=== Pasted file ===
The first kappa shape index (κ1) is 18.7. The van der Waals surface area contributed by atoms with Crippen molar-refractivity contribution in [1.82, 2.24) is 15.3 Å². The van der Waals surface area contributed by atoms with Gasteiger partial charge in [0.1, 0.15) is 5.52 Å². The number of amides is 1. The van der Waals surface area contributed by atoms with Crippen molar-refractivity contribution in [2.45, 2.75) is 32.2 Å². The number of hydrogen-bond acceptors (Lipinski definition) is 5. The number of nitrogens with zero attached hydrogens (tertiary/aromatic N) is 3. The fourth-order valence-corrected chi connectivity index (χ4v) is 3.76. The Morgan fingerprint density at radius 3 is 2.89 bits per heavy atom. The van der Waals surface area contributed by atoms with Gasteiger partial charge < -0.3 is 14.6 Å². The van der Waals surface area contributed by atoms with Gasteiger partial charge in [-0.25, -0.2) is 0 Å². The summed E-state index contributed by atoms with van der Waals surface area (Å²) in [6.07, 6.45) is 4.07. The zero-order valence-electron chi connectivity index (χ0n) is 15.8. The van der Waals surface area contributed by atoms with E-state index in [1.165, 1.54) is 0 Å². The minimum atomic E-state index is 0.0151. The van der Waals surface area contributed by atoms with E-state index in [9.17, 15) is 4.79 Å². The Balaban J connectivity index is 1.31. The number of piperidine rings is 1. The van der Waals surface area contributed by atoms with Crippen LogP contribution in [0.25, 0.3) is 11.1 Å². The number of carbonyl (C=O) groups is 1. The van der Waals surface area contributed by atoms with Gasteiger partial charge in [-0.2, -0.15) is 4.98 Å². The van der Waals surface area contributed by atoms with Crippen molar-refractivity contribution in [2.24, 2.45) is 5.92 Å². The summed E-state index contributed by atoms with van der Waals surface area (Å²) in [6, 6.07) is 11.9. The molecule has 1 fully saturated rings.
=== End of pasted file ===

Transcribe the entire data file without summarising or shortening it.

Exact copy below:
The first kappa shape index (κ1) is 18.7. The van der Waals surface area contributed by atoms with Crippen molar-refractivity contribution in [1.82, 2.24) is 15.3 Å². The van der Waals surface area contributed by atoms with Gasteiger partial charge in [0.1, 0.15) is 5.52 Å². The number of amides is 1. The van der Waals surface area contributed by atoms with Crippen molar-refractivity contribution in [2.45, 2.75) is 32.2 Å². The number of hydrogen-bond acceptors (Lipinski definition) is 5. The number of nitrogens with zero attached hydrogens (tertiary/aromatic N) is 3. The fourth-order valence-corrected chi connectivity index (χ4v) is 3.76. The Morgan fingerprint density at radius 3 is 2.89 bits per heavy atom. The van der Waals surface area contributed by atoms with Gasteiger partial charge < -0.3 is 14.6 Å². The van der Waals surface area contributed by atoms with Gasteiger partial charge in [-0.25, -0.2) is 0 Å². The summed E-state index contributed by atoms with van der Waals surface area (Å²) in [6.07, 6.45) is 4.07. The zero-order valence-electron chi connectivity index (χ0n) is 15.8. The van der Waals surface area contributed by atoms with E-state index in [1.165, 1.54) is 0 Å². The minimum atomic E-state index is 0.0151. The van der Waals surface area contributed by atoms with E-state index in [9.17, 15) is 4.79 Å². The Balaban J connectivity index is 1.31. The number of piperidine rings is 1. The van der Waals surface area contributed by atoms with Crippen LogP contribution in [0.25, 0.3) is 11.1 Å². The number of carbonyl (C=O) groups is 1. The van der Waals surface area contributed by atoms with Gasteiger partial charge in [-0.2, -0.15) is 4.98 Å². The van der Waals surface area contributed by atoms with Crippen molar-refractivity contribution in [2.24, 2.45) is 5.92 Å². The summed E-state index contributed by atoms with van der Waals surface area (Å²) in [6, 6.07) is 11.9. The molecule has 1 fully saturated rings.